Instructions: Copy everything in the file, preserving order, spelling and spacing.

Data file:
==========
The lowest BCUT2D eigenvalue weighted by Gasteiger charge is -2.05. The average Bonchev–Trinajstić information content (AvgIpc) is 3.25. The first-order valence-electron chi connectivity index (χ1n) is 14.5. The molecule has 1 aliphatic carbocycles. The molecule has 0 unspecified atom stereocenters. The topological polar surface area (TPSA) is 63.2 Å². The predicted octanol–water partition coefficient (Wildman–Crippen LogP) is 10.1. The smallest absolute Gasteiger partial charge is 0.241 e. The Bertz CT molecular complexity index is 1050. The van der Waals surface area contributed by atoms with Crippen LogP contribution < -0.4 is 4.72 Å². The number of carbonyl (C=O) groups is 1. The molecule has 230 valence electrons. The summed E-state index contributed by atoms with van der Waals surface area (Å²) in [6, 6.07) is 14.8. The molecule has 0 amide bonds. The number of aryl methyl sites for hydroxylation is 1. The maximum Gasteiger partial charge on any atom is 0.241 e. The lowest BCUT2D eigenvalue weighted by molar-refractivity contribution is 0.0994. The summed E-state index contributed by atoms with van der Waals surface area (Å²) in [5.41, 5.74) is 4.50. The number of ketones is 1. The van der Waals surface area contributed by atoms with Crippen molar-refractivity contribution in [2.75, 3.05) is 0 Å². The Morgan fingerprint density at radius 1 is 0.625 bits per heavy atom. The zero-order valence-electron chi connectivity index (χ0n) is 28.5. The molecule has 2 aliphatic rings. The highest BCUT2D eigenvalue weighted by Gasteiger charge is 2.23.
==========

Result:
The lowest BCUT2D eigenvalue weighted by Gasteiger charge is -2.05. The average Bonchev–Trinajstić information content (AvgIpc) is 3.25. The first-order valence-electron chi connectivity index (χ1n) is 14.5. The molecule has 1 aliphatic carbocycles. The molecule has 0 unspecified atom stereocenters. The topological polar surface area (TPSA) is 63.2 Å². The predicted octanol–water partition coefficient (Wildman–Crippen LogP) is 10.1. The smallest absolute Gasteiger partial charge is 0.241 e. The Bertz CT molecular complexity index is 1050. The van der Waals surface area contributed by atoms with Crippen LogP contribution < -0.4 is 4.72 Å². The number of carbonyl (C=O) groups is 1. The molecule has 230 valence electrons. The summed E-state index contributed by atoms with van der Waals surface area (Å²) in [6, 6.07) is 14.8. The molecule has 0 amide bonds. The number of aryl methyl sites for hydroxylation is 1. The maximum Gasteiger partial charge on any atom is 0.241 e. The lowest BCUT2D eigenvalue weighted by molar-refractivity contribution is 0.0994. The summed E-state index contributed by atoms with van der Waals surface area (Å²) in [5.41, 5.74) is 4.50. The number of ketones is 1. The van der Waals surface area contributed by atoms with Crippen molar-refractivity contribution in [2.75, 3.05) is 0 Å². The Morgan fingerprint density at radius 1 is 0.625 bits per heavy atom. The zero-order valence-electron chi connectivity index (χ0n) is 28.5. The molecule has 2 aliphatic rings. The highest BCUT2D eigenvalue weighted by Gasteiger charge is 2.23.